Debt Crisis, Monetary System Instability and Technological Innovation : The Long-wave Perspective

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dc.contributor.authorShinohara, Miyohei-
dc.identifier.citationSeoul Journal of Economics 1 (No. 3 1988): 301-312en
dc.description.abstractIn a sense, the 1980s are in a position on the Long Wave similar to the 1930s. Based on this assumption, the following hypotheses are presented for analysis.
1) Instability and change in relative price structure-broadly defined here to include exchange rates, relative prices for oil and other primary products, terms of trade and inter-country differences in interest rates-have been much greater during the 1980s than in any other period since the end of the second world war.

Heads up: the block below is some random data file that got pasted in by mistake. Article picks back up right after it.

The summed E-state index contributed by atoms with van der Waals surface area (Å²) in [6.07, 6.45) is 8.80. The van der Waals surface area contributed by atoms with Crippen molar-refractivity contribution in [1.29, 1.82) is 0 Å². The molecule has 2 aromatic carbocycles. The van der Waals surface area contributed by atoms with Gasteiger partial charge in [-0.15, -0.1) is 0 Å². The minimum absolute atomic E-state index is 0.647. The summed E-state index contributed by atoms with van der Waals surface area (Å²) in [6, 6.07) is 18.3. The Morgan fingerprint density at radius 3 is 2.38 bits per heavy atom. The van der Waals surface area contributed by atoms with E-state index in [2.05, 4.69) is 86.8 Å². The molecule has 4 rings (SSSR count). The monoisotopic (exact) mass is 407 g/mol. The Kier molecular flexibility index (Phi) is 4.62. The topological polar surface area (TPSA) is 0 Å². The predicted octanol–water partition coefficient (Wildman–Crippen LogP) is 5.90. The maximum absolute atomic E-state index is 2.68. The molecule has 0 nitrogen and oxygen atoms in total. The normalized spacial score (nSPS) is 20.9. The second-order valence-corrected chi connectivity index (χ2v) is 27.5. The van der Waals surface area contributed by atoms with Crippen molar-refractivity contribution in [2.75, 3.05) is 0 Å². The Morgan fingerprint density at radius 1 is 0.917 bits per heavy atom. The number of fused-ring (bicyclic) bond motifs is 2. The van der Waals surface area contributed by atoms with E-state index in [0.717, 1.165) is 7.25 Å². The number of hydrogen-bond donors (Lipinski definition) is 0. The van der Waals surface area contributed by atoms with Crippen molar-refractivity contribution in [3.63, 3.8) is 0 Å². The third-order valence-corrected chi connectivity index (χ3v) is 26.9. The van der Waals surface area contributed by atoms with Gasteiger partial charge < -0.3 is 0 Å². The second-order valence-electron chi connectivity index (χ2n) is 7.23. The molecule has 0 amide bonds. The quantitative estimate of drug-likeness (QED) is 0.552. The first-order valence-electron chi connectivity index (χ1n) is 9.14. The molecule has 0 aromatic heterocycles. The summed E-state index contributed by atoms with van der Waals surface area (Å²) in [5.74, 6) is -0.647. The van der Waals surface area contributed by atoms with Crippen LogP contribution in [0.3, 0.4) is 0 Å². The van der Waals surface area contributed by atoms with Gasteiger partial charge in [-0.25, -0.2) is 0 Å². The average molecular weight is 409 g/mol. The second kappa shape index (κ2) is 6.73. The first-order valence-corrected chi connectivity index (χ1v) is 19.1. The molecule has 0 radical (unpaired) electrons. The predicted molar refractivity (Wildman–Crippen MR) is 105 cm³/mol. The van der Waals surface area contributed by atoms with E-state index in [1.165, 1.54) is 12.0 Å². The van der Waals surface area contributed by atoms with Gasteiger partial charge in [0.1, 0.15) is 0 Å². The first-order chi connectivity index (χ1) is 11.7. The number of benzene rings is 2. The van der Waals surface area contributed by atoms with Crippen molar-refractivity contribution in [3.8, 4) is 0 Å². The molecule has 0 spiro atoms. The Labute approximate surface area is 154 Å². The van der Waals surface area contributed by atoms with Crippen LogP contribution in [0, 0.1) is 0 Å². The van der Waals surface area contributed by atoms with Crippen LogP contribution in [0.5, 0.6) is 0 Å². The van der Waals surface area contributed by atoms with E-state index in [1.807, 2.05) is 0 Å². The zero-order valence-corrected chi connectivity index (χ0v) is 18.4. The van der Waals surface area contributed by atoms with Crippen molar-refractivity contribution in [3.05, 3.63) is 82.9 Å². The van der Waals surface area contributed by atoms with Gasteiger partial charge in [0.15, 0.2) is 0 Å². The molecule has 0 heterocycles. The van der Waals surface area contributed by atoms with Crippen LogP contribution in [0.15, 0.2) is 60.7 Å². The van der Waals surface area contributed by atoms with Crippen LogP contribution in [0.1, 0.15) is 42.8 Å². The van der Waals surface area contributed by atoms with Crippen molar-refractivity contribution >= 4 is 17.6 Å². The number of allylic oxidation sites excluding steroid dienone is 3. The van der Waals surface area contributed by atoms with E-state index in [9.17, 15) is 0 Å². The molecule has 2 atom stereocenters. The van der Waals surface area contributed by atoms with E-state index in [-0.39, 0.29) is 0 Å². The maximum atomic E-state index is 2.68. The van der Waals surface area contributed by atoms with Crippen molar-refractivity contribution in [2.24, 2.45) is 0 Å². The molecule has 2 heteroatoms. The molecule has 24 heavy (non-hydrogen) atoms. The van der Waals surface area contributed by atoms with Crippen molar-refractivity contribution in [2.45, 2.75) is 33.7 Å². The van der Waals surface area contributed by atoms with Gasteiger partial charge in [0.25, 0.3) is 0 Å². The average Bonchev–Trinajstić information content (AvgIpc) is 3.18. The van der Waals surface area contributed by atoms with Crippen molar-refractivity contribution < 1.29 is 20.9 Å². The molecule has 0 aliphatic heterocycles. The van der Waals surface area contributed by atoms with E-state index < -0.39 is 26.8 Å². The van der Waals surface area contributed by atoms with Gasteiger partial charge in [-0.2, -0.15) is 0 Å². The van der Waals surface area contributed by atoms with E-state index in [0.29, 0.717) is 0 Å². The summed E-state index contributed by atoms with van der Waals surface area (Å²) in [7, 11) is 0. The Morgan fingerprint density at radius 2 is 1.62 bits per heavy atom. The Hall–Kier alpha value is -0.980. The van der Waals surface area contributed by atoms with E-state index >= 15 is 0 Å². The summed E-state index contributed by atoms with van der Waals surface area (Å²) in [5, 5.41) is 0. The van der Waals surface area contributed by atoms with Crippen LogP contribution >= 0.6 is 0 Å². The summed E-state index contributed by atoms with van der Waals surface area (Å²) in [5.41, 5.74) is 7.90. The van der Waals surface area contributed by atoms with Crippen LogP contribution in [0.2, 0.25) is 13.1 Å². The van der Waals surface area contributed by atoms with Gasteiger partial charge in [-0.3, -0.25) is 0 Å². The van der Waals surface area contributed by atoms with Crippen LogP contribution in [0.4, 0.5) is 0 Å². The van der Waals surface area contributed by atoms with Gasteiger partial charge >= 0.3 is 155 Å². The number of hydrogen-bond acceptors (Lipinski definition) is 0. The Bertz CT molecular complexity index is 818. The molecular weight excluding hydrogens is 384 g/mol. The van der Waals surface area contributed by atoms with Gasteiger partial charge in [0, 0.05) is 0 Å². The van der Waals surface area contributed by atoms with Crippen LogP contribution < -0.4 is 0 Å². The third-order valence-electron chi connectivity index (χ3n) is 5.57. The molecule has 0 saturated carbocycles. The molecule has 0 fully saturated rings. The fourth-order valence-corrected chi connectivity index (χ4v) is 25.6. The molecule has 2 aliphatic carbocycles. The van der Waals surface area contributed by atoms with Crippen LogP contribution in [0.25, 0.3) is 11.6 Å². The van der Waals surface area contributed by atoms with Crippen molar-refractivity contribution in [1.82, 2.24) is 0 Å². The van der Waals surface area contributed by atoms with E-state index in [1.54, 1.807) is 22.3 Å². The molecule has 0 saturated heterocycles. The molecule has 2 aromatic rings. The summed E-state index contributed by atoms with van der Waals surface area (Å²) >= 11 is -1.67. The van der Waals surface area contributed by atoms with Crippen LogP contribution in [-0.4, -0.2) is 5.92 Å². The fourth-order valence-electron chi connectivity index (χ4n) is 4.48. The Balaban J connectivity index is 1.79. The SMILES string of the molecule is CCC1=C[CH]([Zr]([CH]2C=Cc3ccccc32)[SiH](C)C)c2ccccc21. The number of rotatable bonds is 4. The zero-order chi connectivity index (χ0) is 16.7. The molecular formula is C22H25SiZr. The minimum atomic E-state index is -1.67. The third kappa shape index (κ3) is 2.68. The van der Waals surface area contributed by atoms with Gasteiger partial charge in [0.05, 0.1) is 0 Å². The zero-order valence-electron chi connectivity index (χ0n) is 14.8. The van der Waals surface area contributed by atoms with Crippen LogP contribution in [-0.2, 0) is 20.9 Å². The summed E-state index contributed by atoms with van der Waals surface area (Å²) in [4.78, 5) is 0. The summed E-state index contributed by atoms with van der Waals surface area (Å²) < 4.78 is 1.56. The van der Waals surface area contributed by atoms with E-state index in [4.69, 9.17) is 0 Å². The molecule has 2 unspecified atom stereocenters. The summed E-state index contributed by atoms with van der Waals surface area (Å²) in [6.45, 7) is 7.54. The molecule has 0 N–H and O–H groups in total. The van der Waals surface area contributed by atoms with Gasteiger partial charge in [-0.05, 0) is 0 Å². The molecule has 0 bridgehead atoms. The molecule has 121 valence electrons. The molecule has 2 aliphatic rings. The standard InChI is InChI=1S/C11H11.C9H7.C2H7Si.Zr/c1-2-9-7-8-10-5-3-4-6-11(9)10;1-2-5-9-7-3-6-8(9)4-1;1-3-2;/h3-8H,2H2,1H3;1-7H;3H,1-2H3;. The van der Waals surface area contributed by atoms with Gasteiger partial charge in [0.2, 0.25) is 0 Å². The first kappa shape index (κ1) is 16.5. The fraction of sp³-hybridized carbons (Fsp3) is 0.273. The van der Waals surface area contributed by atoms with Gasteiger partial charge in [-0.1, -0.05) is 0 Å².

2) The debt crisis, here again broadly defined, worsens. Latin American and other developing countries are not the only ones with debt crises. The United States, the key currency country in international transaction, is now a debtor nation, creating a situation that has destabilized the world economy's very foundations.
3) Sharp changes in relative price structure and deepening debt crises are not constantly recurring short-run phenomenon. They are major parts of long continued "global adjustment." They are distinctive attributes of the Long Wave as it makes one cycle every half century; they should be viewed as integral parts of the Long Wave.
dc.publisherSeoul Journal of Economicsen
dc.subjectLong Wave similar 1930sen
dc.subjectpreceding inflation hypothesisen
dc.titleDebt Crisis, Monetary System Instability and Technological Innovation : The Long-wave Perspectiveen
dc.typeSNU Journalen
Appears in Collections:
College of Social Sciences (사회과학대학)Institute of Economics Research (경제연구소)Seoul Journal of EconomicsSeoul Journal of Economics vol.01(3) (Fall 1988)
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